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Saturday, November 1, 2014

Discovery Channel Presents Haiyan: After the Megastorm Video Documentary


Wazzup Pilipinas!

Your friendly neighborhood pambansang blogger was invited to watch a special advance screening of a video documentary of the dreaded disaster that hit our country.  This 60-minute special will premiere in the Philippines and across Southeast Asia on Discovery Channel this coming Saturday, November 8 at 8 PM to mark the first anniversary of the typhoon that hit the Visayan region.

The documentary revisits Tacloban months after it is pummelled by one of history’s most intense storms - Haiyan or more popularly known in the Philippines as Yolanda. It is hosted by Filipino-British television presenter and actor Trey Farley who was chosen for the role so Filipinos can equally relate to a "kababayan" half-Filipino host interviewing them and telling the story on video. Since Trey understands a bit of our Filipino language, he can easily interact with the people and be able to convince them to share their experience with truthful emotions.

The documentary is in partnership with Filipino documentary makers, Caelestis Productions Inc. They visited Tacloban to uncover and honor the heroic human effort undertaken to rebuild the storm-ravaged city and the surrounding islands in an exclusive 60-minute documentary dubbed as HAIYAN: AFTER THE MEGASTORM.

We also got to interview Emile Guertin, the Executive Producer, via phone-patch. All of this was held at the Perceptions head office at the 17th floor of the Corporate Center building located at the McKinley Business Park of Bonifacio Global City (BGC).




The Perceptions office was a bit difficult to find since I had a sort of confusion between McKinley Hill and the McKinley Business Park. Since most of the events I've been to were held at the McKinley Hill area, I thought the McKinley Business Park was also somewhere within the area. The BGC guards were also not of great help since they told me that the McKinley Business Park was of walking distance from the McKinley Hill. I had to walk a great deal of distance to get there. Apparently, my destination was not "walkable" from McKinley Hill.

Not that I'm complaining since it was good exercise I very much needed, it would have been fine if only I had a spare shirt with me. Imagine the sweat I had to endure. Furthermore, when I arrived at my destination, the building elevator was not functioning due to an early morning power loss. The 17th floor office was not "stairsable" (a funny word created by one of the Perceptions staff) from the ground floor so instead of being able to sit down and rest after a long walk, I had to wait a bit more standing while the building maintenance fix the elevator.... since the building lobby had no comfortable waiting area for their guests - no lobby seats!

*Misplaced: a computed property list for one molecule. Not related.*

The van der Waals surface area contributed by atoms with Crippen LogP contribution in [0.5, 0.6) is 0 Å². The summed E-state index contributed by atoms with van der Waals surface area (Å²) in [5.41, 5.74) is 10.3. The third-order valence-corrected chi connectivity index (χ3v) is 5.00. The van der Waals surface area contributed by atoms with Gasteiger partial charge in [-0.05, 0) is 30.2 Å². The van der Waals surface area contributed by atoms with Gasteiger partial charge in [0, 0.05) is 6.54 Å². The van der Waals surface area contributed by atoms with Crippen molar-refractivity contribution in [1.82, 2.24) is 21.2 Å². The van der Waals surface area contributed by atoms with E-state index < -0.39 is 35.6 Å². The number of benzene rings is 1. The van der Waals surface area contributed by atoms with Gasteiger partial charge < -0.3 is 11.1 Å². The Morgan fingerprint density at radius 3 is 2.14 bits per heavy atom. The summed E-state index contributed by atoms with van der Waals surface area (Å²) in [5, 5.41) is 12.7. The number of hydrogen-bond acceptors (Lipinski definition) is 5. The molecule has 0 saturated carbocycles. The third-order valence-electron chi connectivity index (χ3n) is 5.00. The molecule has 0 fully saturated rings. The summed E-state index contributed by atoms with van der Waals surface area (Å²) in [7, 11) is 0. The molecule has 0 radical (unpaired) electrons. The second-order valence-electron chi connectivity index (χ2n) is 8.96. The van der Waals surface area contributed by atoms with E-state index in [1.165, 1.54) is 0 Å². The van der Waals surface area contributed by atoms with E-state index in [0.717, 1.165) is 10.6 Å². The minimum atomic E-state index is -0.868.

But it was nothing compared to the tragedy the people of Tacloban experienced and is continuing to face in the aftermath. Loss of property and the lives of their loved ones, many were left homeless, orphaned, and alone. Many loss their source of income or business since the storm hit everything in its path. Both the poor and affluent were not spared from the tsunami. Many suffered a great deal from the wrath of the Haiyan (Yolanda) storm.

The documentary was not all that depressing since it also showed some humor injected in some parts of the video. We would see the people smiling even though they were telling sad stories about the disaster and the fate of their loved ones. The host would even make an effort to speak Tagalog so he could communicate effectively with the people. Though he would sound funny talking in our language due to his accent and wrong grammar, it was appreciated.